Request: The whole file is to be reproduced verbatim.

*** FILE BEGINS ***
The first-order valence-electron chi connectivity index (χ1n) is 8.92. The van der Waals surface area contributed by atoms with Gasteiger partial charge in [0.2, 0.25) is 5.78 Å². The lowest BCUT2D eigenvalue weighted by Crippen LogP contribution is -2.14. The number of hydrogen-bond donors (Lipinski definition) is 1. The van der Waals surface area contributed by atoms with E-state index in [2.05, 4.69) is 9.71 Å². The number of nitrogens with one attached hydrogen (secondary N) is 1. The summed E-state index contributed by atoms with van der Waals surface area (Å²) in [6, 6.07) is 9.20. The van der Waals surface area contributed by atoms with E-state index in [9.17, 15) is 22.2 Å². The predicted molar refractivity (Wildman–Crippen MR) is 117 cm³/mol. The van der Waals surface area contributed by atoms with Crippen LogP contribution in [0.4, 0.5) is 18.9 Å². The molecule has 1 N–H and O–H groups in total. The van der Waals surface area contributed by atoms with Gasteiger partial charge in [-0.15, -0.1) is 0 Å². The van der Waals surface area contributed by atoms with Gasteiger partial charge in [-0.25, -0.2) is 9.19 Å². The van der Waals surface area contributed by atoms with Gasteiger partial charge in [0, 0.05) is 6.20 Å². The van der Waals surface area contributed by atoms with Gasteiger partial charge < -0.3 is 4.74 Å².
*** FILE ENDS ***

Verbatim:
The first-order valence-electron chi connectivity index (χ1n) is 8.92. The van der Waals surface area contributed by atoms with Gasteiger partial charge in [0.2, 0.25) is 5.78 Å². The lowest BCUT2D eigenvalue weighted by Crippen LogP contribution is -2.14. The number of hydrogen-bond donors (Lipinski definition) is 1. The van der Waals surface area contributed by atoms with E-state index in [2.05, 4.69) is 9.71 Å². The number of nitrogens with one attached hydrogen (secondary N) is 1. The summed E-state index contributed by atoms with van der Waals surface area (Å²) in [6, 6.07) is 9.20. The van der Waals surface area contributed by atoms with E-state index in [9.17, 15) is 22.2 Å². The predicted molar refractivity (Wildman–Crippen MR) is 117 cm³/mol. The van der Waals surface area contributed by atoms with Crippen LogP contribution in [0.4, 0.5) is 18.9 Å². The molecule has 1 N–H and O–H groups in total. The van der Waals surface area contributed by atoms with Gasteiger partial charge in [-0.15, -0.1) is 0 Å². The van der Waals surface area contributed by atoms with Gasteiger partial charge in [-0.25, -0.2) is 9.19 Å². The van der Waals surface area contributed by atoms with Gasteiger partial charge in [0, 0.05) is 6.20 Å². The van der Waals surface area contributed by atoms with Gasteiger partial charge < -0.3 is 4.74 Å².